Cooking like a Mexican

 Cooking like a Mexican

BY ALEJANDRA BORBOLLA

Serrano chiles are one of the most used ingredients in Mexican cooking, all chiles really, but today we’re going to focus on this special variety. Its name comes from “Sierra” or mountain range, which means this chile comes from the Mexican mountain chains, which cover pretty much all the country’s outline. Chile serrano is a tiny, cylindrical chile which is often pointy. It is considered a 6 out of 10 on the spice scale and in a range between 10,000 to 25,000 on the Scoville scale. Most of the time this chile is consumed in its early stage when it is a beautiful lime green color, but it can also be consumed when it starts to mature into a red color. 

My recipe for you for this edition is the traditional aguachile. Considered aphrodisiac for its nutritional contents, it’s a great hangover cure as well as a perfect companion for an ice-cold beer, which makes it very popular in family and friends’ gatherings. The traditional recipe comes from the state of Sinaloa, an extremely hot place, where shrimp are top quality. I think it’s hot enough now to have a go at this. 

The origins of aguachile are not very clear, but its name comes from Agua (water) and Chile (pepper). A long time ago, this water-chile preparation was used to rehydrate dried meat, transitioning later to seafood. It’s a very simple dish with three key ingredients: shrimp, chiles, and lime. This aguachile is served with cucumber and red onions. 

The most important things you have to keep in mind to make an aguachile are as follows: 

It must be a little spicy. I mean I know you guys don’t have the blessing of taking heat like we do, but there’s no point in making a soggy cold shrimp puddle. Take a little risk. The worst that can happen is a little flame coming out of your bum. A pro tip when handling serrano chiles is, if you do not want your aguachile to make you spit flames, to soak them for a couple of hours in ice salt water. 

Shrimp must be FRESH. No frozen nonsense. You live near the ocean. Come on! And I recommend a middle-sized shrimp, completely clean. The lapse between making the dish and serving it must be no longer than ten minutes. I know many people don’t quite enjoy the texture of lime “cooked” shrimp or may get a little nervous, but it’s the exact same as cooking it with heat. Watch for transparency. Once it’s not translucent, you’re good to go. The longer it sits in lime juice, the tougher it will be.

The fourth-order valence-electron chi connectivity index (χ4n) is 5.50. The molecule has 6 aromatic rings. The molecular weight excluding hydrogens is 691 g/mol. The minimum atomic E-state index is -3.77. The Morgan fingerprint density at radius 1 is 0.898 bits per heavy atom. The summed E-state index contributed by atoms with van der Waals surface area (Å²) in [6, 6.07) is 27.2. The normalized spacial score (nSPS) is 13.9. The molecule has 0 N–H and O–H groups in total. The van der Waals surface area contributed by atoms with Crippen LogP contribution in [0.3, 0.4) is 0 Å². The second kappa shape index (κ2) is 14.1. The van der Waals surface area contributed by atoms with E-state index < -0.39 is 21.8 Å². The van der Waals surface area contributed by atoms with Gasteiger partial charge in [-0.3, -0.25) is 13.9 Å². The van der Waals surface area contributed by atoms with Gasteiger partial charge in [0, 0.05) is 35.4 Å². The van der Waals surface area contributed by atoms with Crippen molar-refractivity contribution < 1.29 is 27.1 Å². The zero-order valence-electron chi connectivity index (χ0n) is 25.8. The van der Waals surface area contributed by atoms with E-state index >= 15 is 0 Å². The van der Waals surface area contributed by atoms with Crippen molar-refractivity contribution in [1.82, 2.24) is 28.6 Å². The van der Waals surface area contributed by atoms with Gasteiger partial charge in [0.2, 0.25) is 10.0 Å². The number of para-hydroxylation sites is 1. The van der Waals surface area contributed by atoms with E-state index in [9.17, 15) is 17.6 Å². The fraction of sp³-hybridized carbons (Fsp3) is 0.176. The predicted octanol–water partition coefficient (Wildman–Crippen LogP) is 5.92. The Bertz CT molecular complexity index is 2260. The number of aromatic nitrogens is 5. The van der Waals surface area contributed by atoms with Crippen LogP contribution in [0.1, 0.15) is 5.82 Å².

The aguachile sauce has to be balanced. The flavors must be perceivable with the lime as much as the chile, in harmony. 

There are different kinds of aguachile, varying in colors and ingredients. Some are made with other seafood, but this time I am going to stick to the traditional recipe.

I know aguachile literally stands for water and chile, but there are a few more ingredients to the magic: 

Ingredients: 

1 lb. shrimp 

1 large cucumber 

3 serrano chiles

5 limbs of cilantro 

1 cup lime juice 

2 splashes of Maggi sauce (That’s the commercial name. I’m sorry but that’s how you’ll find it in a supermarket.) 

¼ of a red onion 

Salt and pepper to taste 

Preparation: 

Most of this will be pureed, but slice about a third of the cucumber and onions in third-inch moons for presentation. The serrano chiles are to be chopped; for less heat discard seeds and veins before chopping them. For more heat chop them whole. Chop the cilantro.  

Clean the shrimp thoroughly, as they are to be cooked in lime juice and not heat, just to be safe, then slice them lengthwise. You might wonder how lime juice will cook shrimp. Well, the acid in the lime juice breaks down raw meat. The scientific term for this breakdown is “denaturation,” which is the process in which protein loses its structure by the application of a strong acid-base, salt, alcohol or heat. Basically, the scientific process that cooks meat with heat in the oven is the same one that cooks it with acid.

In a bowl, put the shrimp and 3/4 of a cup of the lime juice together. Shrimp must be covered completely in lime juice. Let them party in there for ten minutes. If they’re not covered, stir them every 3 minutes. Then, season with salt and pepper. 

Take whatever was left of your cucumber, onion, serrano chiles and cilantro and puree them with the ¼ cup of lime juice. The consistency must be pretty runny. Add water if needed but just a little bit. 

To serve, put some of the cucumber slices around the plate as if you were making a big flower. Toss the onion and the “cooked” shrimp together and put them in the middle of the plate. Then, splash some Maggi sauce over it followed by your watery chile sauce. 

I am one of those avocado-loving Mexicans, so I also put some green gold slices on top. Serve it along with some tostadas. 

So, that’s it! Let me know what you think. My email is ale.borbolla@gringogazette.com, Emails from you are always welcome. I hope you guys like it!